City of Life and Death / Nanjing! Nanjing! (2009)

City of Life and Death / Nanjing! Nanjing! (2009)

City of Life and Death / Nanjing! Nanjing! (2009)

City of Life and Death / Nanjing! Nanjing! (2009)

City of Life and Death / Nanjing! Nanjing! (2009)

City of Life and Death / Nanjing! Nanjing! (2009)


Bonjour Tristesse said...

Very shocking.  I sat here with the cursor blinking for quite awhile before I was able to start typing.

Bonjour Tristesse said...

Yeah, I think you would appreciate this one.

d_4 said...

This one sounds like a must for me. Has everything I'd like, maybe not for  any -time-, but it could be one of those movies I get to love.

The Reel Foto said...

Horrific event, thank you for sharing.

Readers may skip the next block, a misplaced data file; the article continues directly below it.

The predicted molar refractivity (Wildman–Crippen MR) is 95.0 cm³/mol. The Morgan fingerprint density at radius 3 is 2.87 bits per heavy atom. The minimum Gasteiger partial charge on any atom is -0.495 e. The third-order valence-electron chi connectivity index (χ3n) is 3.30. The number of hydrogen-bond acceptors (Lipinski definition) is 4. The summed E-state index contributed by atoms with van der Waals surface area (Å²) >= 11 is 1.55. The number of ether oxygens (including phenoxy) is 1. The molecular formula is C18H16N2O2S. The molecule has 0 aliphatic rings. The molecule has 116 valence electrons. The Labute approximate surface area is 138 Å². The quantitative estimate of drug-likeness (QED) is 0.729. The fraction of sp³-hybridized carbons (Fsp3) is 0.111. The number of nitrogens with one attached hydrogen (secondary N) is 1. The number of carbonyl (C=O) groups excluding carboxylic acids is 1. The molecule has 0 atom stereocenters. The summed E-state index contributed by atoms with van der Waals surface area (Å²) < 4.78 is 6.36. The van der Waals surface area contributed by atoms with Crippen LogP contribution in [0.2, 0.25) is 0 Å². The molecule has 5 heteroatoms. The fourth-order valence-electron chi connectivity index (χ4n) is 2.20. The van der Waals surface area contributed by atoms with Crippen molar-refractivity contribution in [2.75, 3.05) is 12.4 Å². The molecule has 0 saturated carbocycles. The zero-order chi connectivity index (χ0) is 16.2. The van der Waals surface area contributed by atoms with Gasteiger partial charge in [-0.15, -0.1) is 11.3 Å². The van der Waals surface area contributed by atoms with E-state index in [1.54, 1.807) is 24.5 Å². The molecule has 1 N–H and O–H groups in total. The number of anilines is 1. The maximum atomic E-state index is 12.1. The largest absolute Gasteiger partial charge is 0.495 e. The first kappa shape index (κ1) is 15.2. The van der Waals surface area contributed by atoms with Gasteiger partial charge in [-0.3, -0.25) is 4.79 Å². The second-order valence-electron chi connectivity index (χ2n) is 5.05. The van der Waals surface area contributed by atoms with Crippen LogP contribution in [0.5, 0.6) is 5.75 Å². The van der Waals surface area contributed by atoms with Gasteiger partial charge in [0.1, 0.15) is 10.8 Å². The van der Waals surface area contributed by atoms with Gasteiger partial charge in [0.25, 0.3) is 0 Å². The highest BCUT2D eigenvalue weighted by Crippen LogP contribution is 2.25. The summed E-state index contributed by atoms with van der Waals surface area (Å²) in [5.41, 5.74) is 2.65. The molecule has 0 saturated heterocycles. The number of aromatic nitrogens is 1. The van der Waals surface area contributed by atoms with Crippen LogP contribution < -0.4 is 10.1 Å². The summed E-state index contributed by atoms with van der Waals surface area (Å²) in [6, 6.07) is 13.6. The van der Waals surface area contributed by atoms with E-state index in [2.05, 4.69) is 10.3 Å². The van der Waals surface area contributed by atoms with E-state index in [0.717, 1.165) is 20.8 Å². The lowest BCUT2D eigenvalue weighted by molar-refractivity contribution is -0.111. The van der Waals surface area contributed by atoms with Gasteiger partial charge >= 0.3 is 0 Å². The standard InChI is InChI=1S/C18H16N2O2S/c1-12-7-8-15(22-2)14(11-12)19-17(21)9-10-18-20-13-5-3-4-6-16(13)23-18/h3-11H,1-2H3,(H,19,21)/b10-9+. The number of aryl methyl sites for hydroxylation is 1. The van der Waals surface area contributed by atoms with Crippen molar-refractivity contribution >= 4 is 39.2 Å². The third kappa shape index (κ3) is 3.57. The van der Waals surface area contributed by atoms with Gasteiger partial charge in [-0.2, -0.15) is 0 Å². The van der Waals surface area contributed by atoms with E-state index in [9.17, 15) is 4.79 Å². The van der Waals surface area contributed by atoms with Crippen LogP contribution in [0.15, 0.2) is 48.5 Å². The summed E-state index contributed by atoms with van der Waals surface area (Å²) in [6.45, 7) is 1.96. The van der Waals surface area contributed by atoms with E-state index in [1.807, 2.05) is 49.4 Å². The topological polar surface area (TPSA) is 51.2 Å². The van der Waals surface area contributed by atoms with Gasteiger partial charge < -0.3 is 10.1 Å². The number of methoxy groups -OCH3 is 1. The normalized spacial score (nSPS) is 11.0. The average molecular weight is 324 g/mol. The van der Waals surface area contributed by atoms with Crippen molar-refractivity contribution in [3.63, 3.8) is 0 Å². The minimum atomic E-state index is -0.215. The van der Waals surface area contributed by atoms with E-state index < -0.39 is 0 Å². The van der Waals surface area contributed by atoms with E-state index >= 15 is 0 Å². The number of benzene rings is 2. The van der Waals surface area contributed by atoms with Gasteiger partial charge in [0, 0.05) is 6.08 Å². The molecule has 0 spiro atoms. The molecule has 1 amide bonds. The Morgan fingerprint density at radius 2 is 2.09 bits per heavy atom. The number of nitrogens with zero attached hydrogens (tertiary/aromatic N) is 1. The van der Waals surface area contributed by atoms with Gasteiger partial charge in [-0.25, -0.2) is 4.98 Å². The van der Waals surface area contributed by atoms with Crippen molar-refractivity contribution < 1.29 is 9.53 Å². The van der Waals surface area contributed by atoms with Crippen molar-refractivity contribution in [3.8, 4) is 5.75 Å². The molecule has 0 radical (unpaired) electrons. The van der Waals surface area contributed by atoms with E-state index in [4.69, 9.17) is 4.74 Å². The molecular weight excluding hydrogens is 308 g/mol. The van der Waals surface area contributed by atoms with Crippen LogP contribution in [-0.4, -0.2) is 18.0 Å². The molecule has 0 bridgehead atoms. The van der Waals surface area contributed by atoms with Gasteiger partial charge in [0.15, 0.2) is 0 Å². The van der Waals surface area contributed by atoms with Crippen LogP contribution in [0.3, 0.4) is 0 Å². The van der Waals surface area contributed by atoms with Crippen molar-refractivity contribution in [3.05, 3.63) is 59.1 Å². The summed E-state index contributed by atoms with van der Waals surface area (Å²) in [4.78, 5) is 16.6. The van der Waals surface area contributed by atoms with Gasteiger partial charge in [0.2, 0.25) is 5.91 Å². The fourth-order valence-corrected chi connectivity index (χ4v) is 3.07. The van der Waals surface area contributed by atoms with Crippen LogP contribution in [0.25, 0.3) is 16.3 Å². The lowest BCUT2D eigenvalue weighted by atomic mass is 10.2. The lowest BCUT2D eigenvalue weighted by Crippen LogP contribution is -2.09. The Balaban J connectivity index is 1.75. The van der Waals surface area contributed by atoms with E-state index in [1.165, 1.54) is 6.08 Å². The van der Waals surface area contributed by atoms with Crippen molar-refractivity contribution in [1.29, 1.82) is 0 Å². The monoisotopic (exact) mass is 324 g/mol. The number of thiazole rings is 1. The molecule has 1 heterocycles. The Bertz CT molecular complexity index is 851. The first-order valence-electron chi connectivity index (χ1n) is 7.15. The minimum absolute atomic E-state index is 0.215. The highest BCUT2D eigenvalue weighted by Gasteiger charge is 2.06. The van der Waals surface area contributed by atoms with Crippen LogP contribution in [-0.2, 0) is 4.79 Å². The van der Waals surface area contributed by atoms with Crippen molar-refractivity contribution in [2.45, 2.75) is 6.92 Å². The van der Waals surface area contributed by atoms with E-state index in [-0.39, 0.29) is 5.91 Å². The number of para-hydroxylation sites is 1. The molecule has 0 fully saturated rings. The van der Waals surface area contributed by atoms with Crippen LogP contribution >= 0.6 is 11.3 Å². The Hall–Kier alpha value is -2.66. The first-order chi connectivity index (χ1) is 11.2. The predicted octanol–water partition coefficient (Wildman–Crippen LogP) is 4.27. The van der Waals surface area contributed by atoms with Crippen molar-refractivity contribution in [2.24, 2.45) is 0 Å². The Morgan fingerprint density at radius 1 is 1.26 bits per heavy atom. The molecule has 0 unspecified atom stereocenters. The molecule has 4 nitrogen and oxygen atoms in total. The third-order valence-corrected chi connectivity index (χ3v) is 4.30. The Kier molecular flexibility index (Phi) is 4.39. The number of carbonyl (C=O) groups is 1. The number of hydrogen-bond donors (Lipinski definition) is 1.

Hoi-Ming Ng said...

I don't think I can watch this really sad stuff. Scary stuff, sure. Sad stuff, not always.

Bonjour Tristesse said...

Yeah I thought the ending symbolism was well done.  It is a very grim and depressing film, but a good reminder to those of us whose only experience with war are action films or playing Call of Duty.

Bonjour Tristesse said...

I actually think the director showed quite a bit of restraint here.  Don't know if it was the work of the Chinese censorship board or of his own volition, but it really wasn't as gory or exploitative as it could have been.

As for the glimmer of hope, I was referring to the final scene that takes place outside of the city walls, not the dance sequence.

Thanks for the comment.

Bonjour Tristesse said...

Thanks for reading

Bonjour Tristesse said...

I don't know if love is the right word this film.  It is a staggering and troubling work that I admire, but I certainly wont be in a hurry to see those images again